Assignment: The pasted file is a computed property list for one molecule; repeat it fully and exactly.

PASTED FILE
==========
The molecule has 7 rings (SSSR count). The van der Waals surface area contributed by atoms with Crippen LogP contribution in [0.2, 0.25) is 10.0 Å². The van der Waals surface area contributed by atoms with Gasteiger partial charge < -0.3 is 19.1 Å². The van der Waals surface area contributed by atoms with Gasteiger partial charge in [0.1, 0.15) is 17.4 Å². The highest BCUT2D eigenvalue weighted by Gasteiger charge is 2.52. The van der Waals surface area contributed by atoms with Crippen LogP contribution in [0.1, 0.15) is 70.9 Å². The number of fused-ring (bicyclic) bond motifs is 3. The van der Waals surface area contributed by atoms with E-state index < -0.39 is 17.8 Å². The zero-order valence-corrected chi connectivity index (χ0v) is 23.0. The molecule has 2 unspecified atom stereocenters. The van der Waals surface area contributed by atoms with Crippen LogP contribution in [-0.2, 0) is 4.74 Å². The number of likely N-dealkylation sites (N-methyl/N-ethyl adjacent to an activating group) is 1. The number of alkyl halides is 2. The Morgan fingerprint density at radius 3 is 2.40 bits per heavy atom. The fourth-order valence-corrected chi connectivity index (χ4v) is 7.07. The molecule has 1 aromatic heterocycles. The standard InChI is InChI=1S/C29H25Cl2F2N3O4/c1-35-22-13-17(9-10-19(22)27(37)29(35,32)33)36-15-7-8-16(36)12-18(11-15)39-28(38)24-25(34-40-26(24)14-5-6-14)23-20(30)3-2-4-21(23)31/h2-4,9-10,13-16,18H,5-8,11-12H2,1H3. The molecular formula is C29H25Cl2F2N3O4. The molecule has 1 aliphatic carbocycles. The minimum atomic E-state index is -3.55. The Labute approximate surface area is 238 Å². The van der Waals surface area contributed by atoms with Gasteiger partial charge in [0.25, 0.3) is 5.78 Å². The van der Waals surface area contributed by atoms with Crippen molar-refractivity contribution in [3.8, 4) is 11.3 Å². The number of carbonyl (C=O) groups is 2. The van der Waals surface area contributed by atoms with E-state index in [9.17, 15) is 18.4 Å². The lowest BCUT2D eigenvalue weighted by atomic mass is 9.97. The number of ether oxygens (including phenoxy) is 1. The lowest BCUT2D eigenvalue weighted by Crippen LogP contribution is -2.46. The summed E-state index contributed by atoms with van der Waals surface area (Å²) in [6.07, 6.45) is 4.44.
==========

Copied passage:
The molecule has 7 rings (SSSR count). The van der Waals surface area contributed by atoms with Crippen LogP contribution in [0.2, 0.25) is 10.0 Å². The van der Waals surface area contributed by atoms with Gasteiger partial charge < -0.3 is 19.1 Å². The van der Waals surface area contributed by atoms with Gasteiger partial charge in [0.1, 0.15) is 17.4 Å². The highest BCUT2D eigenvalue weighted by Gasteiger charge is 2.52. The van der Waals surface area contributed by atoms with Crippen LogP contribution in [0.1, 0.15) is 70.9 Å². The number of fused-ring (bicyclic) bond motifs is 3. The van der Waals surface area contributed by atoms with E-state index < -0.39 is 17.8 Å². The zero-order valence-corrected chi connectivity index (χ0v) is 23.0. The molecule has 2 unspecified atom stereocenters. The van der Waals surface area contributed by atoms with Crippen LogP contribution in [-0.2, 0) is 4.74 Å². The number of likely N-dealkylation sites (N-methyl/N-ethyl adjacent to an activating group) is 1. The number of alkyl halides is 2. The Morgan fingerprint density at radius 3 is 2.40 bits per heavy atom. The fourth-order valence-corrected chi connectivity index (χ4v) is 7.07. The molecule has 1 aromatic heterocycles. The standard InChI is InChI=1S/C29H25Cl2F2N3O4/c1-35-22-13-17(9-10-19(22)27(37)29(35,32)33)36-15-7-8-16(36)12-18(11-15)39-28(38)24-25(34-40-26(24)14-5-6-14)23-20(30)3-2-4-21(23)31/h2-4,9-10,13-16,18H,5-8,11-12H2,1H3. The molecular formula is C29H25Cl2F2N3O4. The molecule has 1 aliphatic carbocycles. The minimum atomic E-state index is -3.55. The Labute approximate surface area is 238 Å². The van der Waals surface area contributed by atoms with Gasteiger partial charge in [0.25, 0.3) is 5.78 Å². The van der Waals surface area contributed by atoms with Crippen molar-refractivity contribution in [3.8, 4) is 11.3 Å². The number of carbonyl (C=O) groups is 2. The van der Waals surface area contributed by atoms with E-state index in [9.17, 15) is 18.4 Å². The lowest BCUT2D eigenvalue weighted by atomic mass is 9.97. The number of ether oxygens (including phenoxy) is 1. The lowest BCUT2D eigenvalue weighted by Crippen LogP contribution is -2.46. The summed E-state index contributed by atoms with van der Waals surface area (Å²) in [6.07, 6.45) is 4.44.